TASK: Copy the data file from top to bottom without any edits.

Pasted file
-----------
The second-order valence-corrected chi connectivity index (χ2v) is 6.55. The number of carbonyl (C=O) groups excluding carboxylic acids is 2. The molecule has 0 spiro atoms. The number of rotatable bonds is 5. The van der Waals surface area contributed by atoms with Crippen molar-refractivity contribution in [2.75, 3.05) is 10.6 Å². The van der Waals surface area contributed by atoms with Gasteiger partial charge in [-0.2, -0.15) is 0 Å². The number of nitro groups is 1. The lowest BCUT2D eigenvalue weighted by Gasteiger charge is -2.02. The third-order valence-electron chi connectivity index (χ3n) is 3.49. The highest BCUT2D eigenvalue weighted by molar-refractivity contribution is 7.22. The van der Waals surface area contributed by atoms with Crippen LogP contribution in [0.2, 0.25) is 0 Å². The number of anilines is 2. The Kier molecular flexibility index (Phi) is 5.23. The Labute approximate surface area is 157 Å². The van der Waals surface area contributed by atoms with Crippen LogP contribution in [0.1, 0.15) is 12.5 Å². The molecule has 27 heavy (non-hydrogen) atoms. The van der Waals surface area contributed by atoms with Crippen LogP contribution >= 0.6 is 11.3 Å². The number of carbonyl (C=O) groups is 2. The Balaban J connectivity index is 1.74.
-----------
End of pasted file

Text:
The second-order valence-corrected chi connectivity index (χ2v) is 6.55. The number of carbonyl (C=O) groups excluding carboxylic acids is 2. The molecule has 0 spiro atoms. The number of rotatable bonds is 5. The van der Waals surface area contributed by atoms with Crippen molar-refractivity contribution in [2.75, 3.05) is 10.6 Å². The van der Waals surface area contributed by atoms with Gasteiger partial charge in [-0.2, -0.15) is 0 Å². The number of nitro groups is 1. The lowest BCUT2D eigenvalue weighted by Gasteiger charge is -2.02. The third-order valence-electron chi connectivity index (χ3n) is 3.49. The highest BCUT2D eigenvalue weighted by molar-refractivity contribution is 7.22. The van der Waals surface area contributed by atoms with Crippen LogP contribution in [0.2, 0.25) is 0 Å². The number of anilines is 2. The Kier molecular flexibility index (Phi) is 5.23. The Labute approximate surface area is 157 Å². The van der Waals surface area contributed by atoms with Crippen LogP contribution in [0.1, 0.15) is 12.5 Å². The molecule has 27 heavy (non-hydrogen) atoms. The van der Waals surface area contributed by atoms with Crippen LogP contribution >= 0.6 is 11.3 Å². The number of carbonyl (C=O) groups is 2. The Balaban J connectivity index is 1.74.